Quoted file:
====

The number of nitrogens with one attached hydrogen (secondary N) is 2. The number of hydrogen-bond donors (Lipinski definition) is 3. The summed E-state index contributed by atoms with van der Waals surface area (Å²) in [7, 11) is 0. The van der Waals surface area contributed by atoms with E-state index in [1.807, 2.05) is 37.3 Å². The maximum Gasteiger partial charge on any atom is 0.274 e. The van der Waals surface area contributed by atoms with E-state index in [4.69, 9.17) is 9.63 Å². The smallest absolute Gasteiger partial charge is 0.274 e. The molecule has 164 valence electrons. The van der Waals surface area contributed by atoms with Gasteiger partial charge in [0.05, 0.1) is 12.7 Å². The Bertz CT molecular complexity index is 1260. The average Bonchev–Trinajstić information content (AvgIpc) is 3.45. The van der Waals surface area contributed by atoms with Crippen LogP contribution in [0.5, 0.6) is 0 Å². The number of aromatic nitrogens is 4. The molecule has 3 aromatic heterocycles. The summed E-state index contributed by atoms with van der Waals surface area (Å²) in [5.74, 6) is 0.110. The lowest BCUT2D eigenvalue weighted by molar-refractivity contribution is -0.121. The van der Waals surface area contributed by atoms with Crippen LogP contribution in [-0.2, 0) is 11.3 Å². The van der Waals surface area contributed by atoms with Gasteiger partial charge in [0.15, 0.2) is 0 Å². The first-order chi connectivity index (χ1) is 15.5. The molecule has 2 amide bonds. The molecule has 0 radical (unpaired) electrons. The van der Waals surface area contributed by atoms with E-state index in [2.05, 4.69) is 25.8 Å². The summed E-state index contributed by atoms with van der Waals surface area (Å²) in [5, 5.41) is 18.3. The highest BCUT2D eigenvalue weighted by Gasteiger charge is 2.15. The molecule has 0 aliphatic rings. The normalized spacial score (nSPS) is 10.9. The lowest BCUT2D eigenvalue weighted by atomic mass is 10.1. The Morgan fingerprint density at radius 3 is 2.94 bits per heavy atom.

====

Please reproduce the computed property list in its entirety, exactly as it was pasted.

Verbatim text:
The number of nitrogens with one attached hydrogen (secondary N) is 2. The number of hydrogen-bond donors (Lipinski definition) is 3. The summed E-state index contributed by atoms with van der Waals surface area (Å²) in [7, 11) is 0. The van der Waals surface area contributed by atoms with E-state index in [1.807, 2.05) is 37.3 Å². The maximum Gasteiger partial charge on any atom is 0.274 e. The van der Waals surface area contributed by atoms with E-state index in [4.69, 9.17) is 9.63 Å². The smallest absolute Gasteiger partial charge is 0.274 e. The molecule has 164 valence electrons. The van der Waals surface area contributed by atoms with Gasteiger partial charge in [0.05, 0.1) is 12.7 Å². The Bertz CT molecular complexity index is 1260. The average Bonchev–Trinajstić information content (AvgIpc) is 3.45. The van der Waals surface area contributed by atoms with Crippen LogP contribution in [0.5, 0.6) is 0 Å². The number of aromatic nitrogens is 4. The molecule has 3 aromatic heterocycles. The summed E-state index contributed by atoms with van der Waals surface area (Å²) in [5.74, 6) is 0.110. The lowest BCUT2D eigenvalue weighted by molar-refractivity contribution is -0.121. The van der Waals surface area contributed by atoms with Crippen LogP contribution in [-0.2, 0) is 11.3 Å². The van der Waals surface area contributed by atoms with Gasteiger partial charge in [0.15, 0.2) is 0 Å². The first-order chi connectivity index (χ1) is 15.5. The molecule has 2 amide bonds. The molecule has 0 radical (unpaired) electrons. The van der Waals surface area contributed by atoms with E-state index in [2.05, 4.69) is 25.8 Å². The summed E-state index contributed by atoms with van der Waals surface area (Å²) in [5, 5.41) is 18.3. The highest BCUT2D eigenvalue weighted by Gasteiger charge is 2.15. The molecule has 0 aliphatic rings. The normalized spacial score (nSPS) is 10.9. The lowest BCUT2D eigenvalue weighted by atomic mass is 10.1. The Morgan fingerprint density at radius 3 is 2.94 bits per heavy atom.